Wall Street’s high mark for stock market returns in 2024 keeps moving up.

BMO Capital Markets chief investment strategist Brian Belski boosted his year-end price target for the S&P 500 (^GSPC) to 5,600 from 5,100 in a research note on Wednesday, noting that momentum in the market is “likely to persist.” Belski’s 5,600 target reflects about 7% upside from Monday’s close.

“We are comfortable with this because we believe the market is behaving in a similar fashion to 2021 and 2023 — years where we did not give enough credit to the strength of market momentum, something we are trying to avoid this time around,” Belski wrote in a research note.

Belski is the latest in a string of Wall Street strategists to chase the 2024 stock market rally higher with boosted year-end targets. The high-water mark on the Street entering the year was 5,200, with the median strategist target at 4,850.

But earnings have grown more than analysts have expected this year and US economic growth has largely surprised to the upside. Ten of the 15 strategists tracked by Yahoo Finance are now at or above 5,200 on year-end targets.

The chug higher in stocks has come as investors have aggressively repriced their expectations for Federal Reserve interest rate cuts this year. After signs emerged that inflation isn’t declining as quickly as economists hoped, investors are now pricing in roughly two interest rate cuts this year, down from a peak of nearly seven in early January, per Bloomberg data.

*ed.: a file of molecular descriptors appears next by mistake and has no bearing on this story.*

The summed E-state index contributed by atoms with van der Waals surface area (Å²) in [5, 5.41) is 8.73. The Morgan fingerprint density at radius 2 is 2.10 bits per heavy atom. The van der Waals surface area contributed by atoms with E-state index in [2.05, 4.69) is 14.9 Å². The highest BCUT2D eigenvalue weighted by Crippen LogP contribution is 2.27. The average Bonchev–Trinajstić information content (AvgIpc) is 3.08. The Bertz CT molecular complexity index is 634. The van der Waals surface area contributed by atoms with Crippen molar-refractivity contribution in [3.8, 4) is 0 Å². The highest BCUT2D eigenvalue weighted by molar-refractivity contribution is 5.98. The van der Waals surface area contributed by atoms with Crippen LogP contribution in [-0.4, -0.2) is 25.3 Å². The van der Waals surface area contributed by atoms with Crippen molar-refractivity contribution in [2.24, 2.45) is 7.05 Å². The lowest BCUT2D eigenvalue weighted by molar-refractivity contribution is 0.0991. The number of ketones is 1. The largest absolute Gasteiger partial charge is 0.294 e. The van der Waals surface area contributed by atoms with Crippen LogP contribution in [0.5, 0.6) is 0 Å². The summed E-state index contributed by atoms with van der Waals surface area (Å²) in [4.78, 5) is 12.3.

This is in line with the Fed’s most recent Summary of Economic Projections (SEP), which showed that most officials saw the central bank cutting interest rates either two or three times this year.

“It has become clear to us that we underestimated the strength of the market momentum, particularly considering that investor expectations and Fed policy guidance have become essentially aligned vs. the significant disconnect that existed at the beginning of the year,” Belski wrote.

Charging Bull bronze sculpture in the Financial District of Manhattan, New York, United States, on October 23, 2022. The sculpture was created by Italian artist Arturo Di Modica in the wake of the 1987 Black Monday stock market crash.  (Photo by Beata Zawrzel/NurPhoto via Getty Images)

Charging Bull bronze sculpture in the Financial District of Manhattan, New York, United States, on October 23, 2022. The sculpture was created by Italian artist Arturo Di Modica in the wake of the 1987 Black Monday stock market crash. (Beata Zawrzel/NurPhoto via Getty Images) (NurPhoto via Getty Images)

He acknowledges there will be bumps along the way for stocks. Using historical analysis, Belski believes that the market likely hasn’t seen its worst drawdown of the year yet. Belski’s work shows the average pullback during the second year of a bull market is 9.4%. April’s recent pullback only reached just over 5%.

But given the index’s rally off the April lows, Belski is “now convinced that should a more severe pullback happen, it will likely occur at higher index levels than we previously anticipated,” providing a higher landing spot for the S&P 500 after a rebound.

And with the level of strength seen in stocks to start the year, history says further gains are likely ahead. In years where the S&P 500 rallies more than 8% in the first five months of the year, as it’s currently pacing to do, the index gains more than 7% to finish the year 70% of the time, per Belski.

“Based on historical trends, performance this strong to start the year tends to continue through year end,” Belski wrote.

Josh Schafer is a reporter for Yahoo Finance. Follow him on X @_joshschafer.

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